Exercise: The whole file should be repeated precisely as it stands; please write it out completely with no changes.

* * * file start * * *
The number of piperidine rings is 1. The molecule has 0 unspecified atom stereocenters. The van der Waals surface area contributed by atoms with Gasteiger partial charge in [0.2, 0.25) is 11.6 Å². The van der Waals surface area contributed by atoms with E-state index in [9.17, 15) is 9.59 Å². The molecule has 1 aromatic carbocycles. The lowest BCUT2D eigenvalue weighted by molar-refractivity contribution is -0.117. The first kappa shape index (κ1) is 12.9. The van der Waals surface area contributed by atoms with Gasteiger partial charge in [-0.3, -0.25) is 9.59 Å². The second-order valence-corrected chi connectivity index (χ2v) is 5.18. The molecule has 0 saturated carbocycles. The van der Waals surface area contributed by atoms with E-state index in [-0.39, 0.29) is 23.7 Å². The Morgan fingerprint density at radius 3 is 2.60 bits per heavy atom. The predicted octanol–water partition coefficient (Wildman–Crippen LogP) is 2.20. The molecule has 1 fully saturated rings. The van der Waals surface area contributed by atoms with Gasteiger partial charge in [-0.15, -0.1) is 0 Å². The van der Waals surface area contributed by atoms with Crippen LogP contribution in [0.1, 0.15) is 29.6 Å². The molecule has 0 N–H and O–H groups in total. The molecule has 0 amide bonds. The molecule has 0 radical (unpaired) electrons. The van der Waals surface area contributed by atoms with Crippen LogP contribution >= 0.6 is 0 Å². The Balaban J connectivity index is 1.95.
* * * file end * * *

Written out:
The number of piperidine rings is 1. The molecule has 0 unspecified atom stereocenters. The van der Waals surface area contributed by atoms with Gasteiger partial charge in [0.2, 0.25) is 11.6 Å². The van der Waals surface area contributed by atoms with E-state index in [9.17, 15) is 9.59 Å². The molecule has 1 aromatic carbocycles. The lowest BCUT2D eigenvalue weighted by molar-refractivity contribution is -0.117. The first kappa shape index (κ1) is 12.9. The van der Waals surface area contributed by atoms with Gasteiger partial charge in [-0.3, -0.25) is 9.59 Å². The second-order valence-corrected chi connectivity index (χ2v) is 5.18. The molecule has 0 saturated carbocycles. The van der Waals surface area contributed by atoms with E-state index in [-0.39, 0.29) is 23.7 Å². The Morgan fingerprint density at radius 3 is 2.60 bits per heavy atom. The predicted octanol–water partition coefficient (Wildman–Crippen LogP) is 2.20. The molecule has 1 fully saturated rings. The van der Waals surface area contributed by atoms with Gasteiger partial charge in [-0.15, -0.1) is 0 Å². The van der Waals surface area contributed by atoms with Crippen LogP contribution in [0.1, 0.15) is 29.6 Å². The molecule has 0 N–H and O–H groups in total. The molecule has 0 amide bonds. The molecule has 0 radical (unpaired) electrons. The van der Waals surface area contributed by atoms with Crippen LogP contribution >= 0.6 is 0 Å². The Balaban J connectivity index is 1.95.